GELASON: The Gift of Suffering

 

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By John Bucher (@johnkbucher)

Steve Gleason offers you a gift in the new documentary that bears his name. He offers access to the most intimate parts of his difficult journey. He offers humor throughout it all. But most importantly, he offers a mirror with which to examine yourself. What does kindness, compassion and love truly mean in your own life? Gleason acts as a tour guide for considering these personal thoughts and challenges us to consider the things that really matter.

 

Elisabeth Kubler-Ross said, “The most beautiful people are those who have known defeat, known suffering, known struggle, known loss, and have found their way out of the depths. These persons have an appreciation, a sensitivity, and an understanding of life that fills them with compassion, gentleness, and a deep loving concern. Beautiful people do not just happen.” Steve Gleason is one of the most beautiful people you will ever discover in a darkened movie theater. Though well-known in the sports world, Gleason may not be a familiar figure to those without a subscription to ESPN. However, his story and journey transcends the world of professional football. Even those with no interest in the NFL will be unable to resist the power of Gleason’s story and charisma.

 

As moving as they are, Gleason’s losses after being diagnosed with ALS are not what make his story most compelling. Instead it’s Gleason’s spirit that continues to shine long after he’s unable to move his vocal chords. Shortly after receiving his diagnosis, his wife becomes pregnant. He records more than 1500 hours of video, giving advice, humor and random thoughts to his child to be used in the event that Gleason isn’t around or won’t be able to communicate with him. His gift to his son becomes a gift for us as well. He documents his good days, his bad days, and days that just seem to pass. In Gleason’s journey, we experience life in all its joys, terrors, and deep pain.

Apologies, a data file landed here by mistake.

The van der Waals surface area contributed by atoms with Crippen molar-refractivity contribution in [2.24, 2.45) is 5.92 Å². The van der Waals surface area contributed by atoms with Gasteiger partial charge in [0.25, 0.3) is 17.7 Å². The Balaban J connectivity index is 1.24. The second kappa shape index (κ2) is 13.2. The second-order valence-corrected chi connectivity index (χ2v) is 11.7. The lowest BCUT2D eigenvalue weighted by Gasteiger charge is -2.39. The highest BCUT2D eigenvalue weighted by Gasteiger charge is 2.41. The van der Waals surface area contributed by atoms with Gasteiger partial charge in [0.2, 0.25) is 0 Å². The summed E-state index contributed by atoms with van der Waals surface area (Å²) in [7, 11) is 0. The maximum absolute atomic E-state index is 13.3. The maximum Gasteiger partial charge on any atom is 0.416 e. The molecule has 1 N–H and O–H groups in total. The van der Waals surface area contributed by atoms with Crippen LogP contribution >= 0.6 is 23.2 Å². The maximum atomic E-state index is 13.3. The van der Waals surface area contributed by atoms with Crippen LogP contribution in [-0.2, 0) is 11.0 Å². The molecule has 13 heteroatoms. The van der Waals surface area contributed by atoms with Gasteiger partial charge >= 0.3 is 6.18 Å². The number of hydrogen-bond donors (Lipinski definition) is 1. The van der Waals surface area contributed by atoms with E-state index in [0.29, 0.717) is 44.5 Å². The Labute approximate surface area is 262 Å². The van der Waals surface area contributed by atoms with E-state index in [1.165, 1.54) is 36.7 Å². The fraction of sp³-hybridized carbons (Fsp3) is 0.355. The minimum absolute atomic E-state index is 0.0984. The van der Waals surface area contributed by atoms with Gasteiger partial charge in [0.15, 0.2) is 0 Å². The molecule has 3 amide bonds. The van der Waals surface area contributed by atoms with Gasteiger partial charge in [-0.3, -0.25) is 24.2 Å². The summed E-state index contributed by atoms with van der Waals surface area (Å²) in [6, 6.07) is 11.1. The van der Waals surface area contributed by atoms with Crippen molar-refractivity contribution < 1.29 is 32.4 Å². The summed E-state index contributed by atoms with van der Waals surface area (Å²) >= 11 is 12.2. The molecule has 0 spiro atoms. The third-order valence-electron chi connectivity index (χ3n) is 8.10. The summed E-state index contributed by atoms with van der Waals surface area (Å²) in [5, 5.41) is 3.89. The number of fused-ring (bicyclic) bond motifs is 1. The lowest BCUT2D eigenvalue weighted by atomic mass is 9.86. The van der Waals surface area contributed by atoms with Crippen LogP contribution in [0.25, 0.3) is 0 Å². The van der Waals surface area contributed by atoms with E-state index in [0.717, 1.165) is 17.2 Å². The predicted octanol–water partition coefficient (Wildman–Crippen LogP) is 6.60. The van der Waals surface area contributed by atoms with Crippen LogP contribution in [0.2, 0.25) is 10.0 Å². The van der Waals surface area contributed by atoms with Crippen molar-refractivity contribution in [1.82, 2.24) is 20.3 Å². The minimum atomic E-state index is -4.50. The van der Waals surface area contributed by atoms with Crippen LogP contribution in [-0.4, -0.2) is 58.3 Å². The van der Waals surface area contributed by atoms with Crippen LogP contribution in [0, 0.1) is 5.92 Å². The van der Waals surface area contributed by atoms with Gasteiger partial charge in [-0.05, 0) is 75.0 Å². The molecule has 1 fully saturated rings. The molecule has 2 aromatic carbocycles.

C.S. Lewis once said, “Pain insists upon being attended to. God whispers to us in our pleasures, speaks in our conscience, but shouts in our pains: it is His megaphone to rouse a deaf world.” Steve’s wife, Michel, tends to the pain in ways both profound and human. Her resolve at filling her marriage vows in sickness and in health are humbling to anyone having walked down that aisle. The film is just as much Michel’s story as it is Steve’s. The inspiration we walk away with is as much to her credit as her husbands.

 

The best stories get at the most universal and core questions. Who are we? Why are we here? What does it mean to be human? This story offers glimpses into these questions. Director, Clay Tweel’s access to the family, both in significant moments and in emotional vulnerability is stunning. The effects of the story he tells transcend the few moments we spend watching in the theater. We are left to consider ourselves, our own journey, and the opportunities we have to be kind, to show compassion, and to love.

 

Gleason opens in select theater on July 29.

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